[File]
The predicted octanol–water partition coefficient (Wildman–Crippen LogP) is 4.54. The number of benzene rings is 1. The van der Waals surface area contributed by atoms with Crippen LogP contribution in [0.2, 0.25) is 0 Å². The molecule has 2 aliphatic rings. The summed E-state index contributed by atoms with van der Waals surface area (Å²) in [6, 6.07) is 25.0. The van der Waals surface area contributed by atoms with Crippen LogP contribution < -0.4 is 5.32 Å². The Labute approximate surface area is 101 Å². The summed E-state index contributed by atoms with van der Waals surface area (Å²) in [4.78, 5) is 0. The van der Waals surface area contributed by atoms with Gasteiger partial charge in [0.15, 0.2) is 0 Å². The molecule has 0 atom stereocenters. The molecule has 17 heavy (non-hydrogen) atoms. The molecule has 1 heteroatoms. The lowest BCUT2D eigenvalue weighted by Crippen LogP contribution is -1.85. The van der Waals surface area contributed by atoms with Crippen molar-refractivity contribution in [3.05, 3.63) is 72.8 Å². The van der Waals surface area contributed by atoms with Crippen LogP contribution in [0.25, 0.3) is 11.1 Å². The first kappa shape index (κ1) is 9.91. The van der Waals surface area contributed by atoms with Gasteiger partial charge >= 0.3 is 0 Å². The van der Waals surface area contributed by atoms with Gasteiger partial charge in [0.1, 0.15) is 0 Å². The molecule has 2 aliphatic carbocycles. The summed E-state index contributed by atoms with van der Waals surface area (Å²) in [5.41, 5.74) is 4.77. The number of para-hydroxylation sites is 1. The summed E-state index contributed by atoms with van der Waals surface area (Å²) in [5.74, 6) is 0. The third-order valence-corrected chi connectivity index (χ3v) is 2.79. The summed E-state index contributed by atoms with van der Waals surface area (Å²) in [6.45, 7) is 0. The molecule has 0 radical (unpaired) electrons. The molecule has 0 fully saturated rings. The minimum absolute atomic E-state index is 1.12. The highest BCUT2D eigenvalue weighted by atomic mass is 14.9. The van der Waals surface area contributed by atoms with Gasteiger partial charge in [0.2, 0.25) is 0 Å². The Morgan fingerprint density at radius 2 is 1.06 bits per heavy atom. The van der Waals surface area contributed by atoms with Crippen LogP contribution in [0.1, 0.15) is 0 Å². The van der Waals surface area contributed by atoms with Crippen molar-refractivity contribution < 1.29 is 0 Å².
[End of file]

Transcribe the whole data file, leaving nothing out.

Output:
The predicted octanol–water partition coefficient (Wildman–Crippen LogP) is 4.54. The number of benzene rings is 1. The van der Waals surface area contributed by atoms with Crippen LogP contribution in [0.2, 0.25) is 0 Å². The molecule has 2 aliphatic rings. The summed E-state index contributed by atoms with van der Waals surface area (Å²) in [6, 6.07) is 25.0. The van der Waals surface area contributed by atoms with Crippen LogP contribution < -0.4 is 5.32 Å². The Labute approximate surface area is 101 Å². The summed E-state index contributed by atoms with van der Waals surface area (Å²) in [4.78, 5) is 0. The van der Waals surface area contributed by atoms with Gasteiger partial charge in [0.15, 0.2) is 0 Å². The molecule has 0 atom stereocenters. The molecule has 17 heavy (non-hydrogen) atoms. The molecule has 1 heteroatoms. The lowest BCUT2D eigenvalue weighted by Crippen LogP contribution is -1.85. The van der Waals surface area contributed by atoms with Crippen molar-refractivity contribution in [3.05, 3.63) is 72.8 Å². The van der Waals surface area contributed by atoms with Crippen LogP contribution in [0.25, 0.3) is 11.1 Å². The first kappa shape index (κ1) is 9.91. The van der Waals surface area contributed by atoms with Gasteiger partial charge >= 0.3 is 0 Å². The van der Waals surface area contributed by atoms with Gasteiger partial charge in [0.1, 0.15) is 0 Å². The molecule has 2 aliphatic carbocycles. The summed E-state index contributed by atoms with van der Waals surface area (Å²) in [5.41, 5.74) is 4.77. The number of para-hydroxylation sites is 1. The summed E-state index contributed by atoms with van der Waals surface area (Å²) in [5.74, 6) is 0. The third-order valence-corrected chi connectivity index (χ3v) is 2.79. The summed E-state index contributed by atoms with van der Waals surface area (Å²) in [6.45, 7) is 0. The molecule has 0 radical (unpaired) electrons. The molecule has 0 fully saturated rings. The minimum absolute atomic E-state index is 1.12. The highest BCUT2D eigenvalue weighted by atomic mass is 14.9. The van der Waals surface area contributed by atoms with Gasteiger partial charge in [0.2, 0.25) is 0 Å². The Morgan fingerprint density at radius 2 is 1.06 bits per heavy atom. The van der Waals surface area contributed by atoms with Crippen LogP contribution in [0.1, 0.15) is 0 Å². The van der Waals surface area contributed by atoms with Crippen molar-refractivity contribution < 1.29 is 0 Å².